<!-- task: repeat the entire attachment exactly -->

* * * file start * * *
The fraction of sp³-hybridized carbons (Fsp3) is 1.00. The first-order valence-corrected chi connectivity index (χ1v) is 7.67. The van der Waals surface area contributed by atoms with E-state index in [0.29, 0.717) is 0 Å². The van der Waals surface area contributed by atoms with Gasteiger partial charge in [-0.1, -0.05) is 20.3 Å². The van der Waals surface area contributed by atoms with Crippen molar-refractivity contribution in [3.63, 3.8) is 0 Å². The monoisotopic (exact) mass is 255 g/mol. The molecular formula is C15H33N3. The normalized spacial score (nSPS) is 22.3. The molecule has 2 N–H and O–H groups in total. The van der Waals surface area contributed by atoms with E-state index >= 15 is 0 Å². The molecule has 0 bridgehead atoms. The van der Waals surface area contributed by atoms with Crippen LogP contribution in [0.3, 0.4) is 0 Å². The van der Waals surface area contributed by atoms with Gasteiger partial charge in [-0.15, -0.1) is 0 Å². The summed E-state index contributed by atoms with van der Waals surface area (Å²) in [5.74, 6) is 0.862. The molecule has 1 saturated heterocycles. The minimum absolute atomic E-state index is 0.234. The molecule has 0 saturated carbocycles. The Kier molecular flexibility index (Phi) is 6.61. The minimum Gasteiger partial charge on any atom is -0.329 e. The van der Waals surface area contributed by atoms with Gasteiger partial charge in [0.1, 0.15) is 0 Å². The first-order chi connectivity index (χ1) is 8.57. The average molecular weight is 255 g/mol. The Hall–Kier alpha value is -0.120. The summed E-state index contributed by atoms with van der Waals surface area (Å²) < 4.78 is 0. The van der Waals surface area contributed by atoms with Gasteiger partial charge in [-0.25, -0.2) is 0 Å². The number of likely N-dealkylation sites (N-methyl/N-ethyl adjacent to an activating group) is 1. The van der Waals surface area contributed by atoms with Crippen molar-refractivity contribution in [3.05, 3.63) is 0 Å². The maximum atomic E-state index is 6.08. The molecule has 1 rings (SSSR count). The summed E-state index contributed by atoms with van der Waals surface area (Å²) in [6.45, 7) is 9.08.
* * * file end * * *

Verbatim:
The fraction of sp³-hybridized carbons (Fsp3) is 1.00. The first-order valence-corrected chi connectivity index (χ1v) is 7.67. The van der Waals surface area contributed by atoms with E-state index in [0.29, 0.717) is 0 Å². The van der Waals surface area contributed by atoms with Gasteiger partial charge in [-0.1, -0.05) is 20.3 Å². The van der Waals surface area contributed by atoms with Crippen molar-refractivity contribution in [3.63, 3.8) is 0 Å². The monoisotopic (exact) mass is 255 g/mol. The molecular formula is C15H33N3. The normalized spacial score (nSPS) is 22.3. The molecule has 2 N–H and O–H groups in total. The van der Waals surface area contributed by atoms with E-state index >= 15 is 0 Å². The molecule has 0 bridgehead atoms. The van der Waals surface area contributed by atoms with Crippen LogP contribution in [0.3, 0.4) is 0 Å². The van der Waals surface area contributed by atoms with Gasteiger partial charge in [-0.15, -0.1) is 0 Å². The summed E-state index contributed by atoms with van der Waals surface area (Å²) in [5.74, 6) is 0.862. The molecule has 1 saturated heterocycles. The minimum absolute atomic E-state index is 0.234. The molecule has 0 saturated carbocycles. The Kier molecular flexibility index (Phi) is 6.61. The minimum Gasteiger partial charge on any atom is -0.329 e. The van der Waals surface area contributed by atoms with Gasteiger partial charge in [0.1, 0.15) is 0 Å². The first-order chi connectivity index (χ1) is 8.57. The average molecular weight is 255 g/mol. The Hall–Kier alpha value is -0.120. The summed E-state index contributed by atoms with van der Waals surface area (Å²) < 4.78 is 0. The van der Waals surface area contributed by atoms with Gasteiger partial charge in [-0.25, -0.2) is 0 Å². The number of likely N-dealkylation sites (N-methyl/N-ethyl adjacent to an activating group) is 1. The van der Waals surface area contributed by atoms with Crippen molar-refractivity contribution in [3.05, 3.63) is 0 Å². The maximum atomic E-state index is 6.08. The molecule has 1 rings (SSSR count). The summed E-state index contributed by atoms with van der Waals surface area (Å²) in [6.45, 7) is 9.08.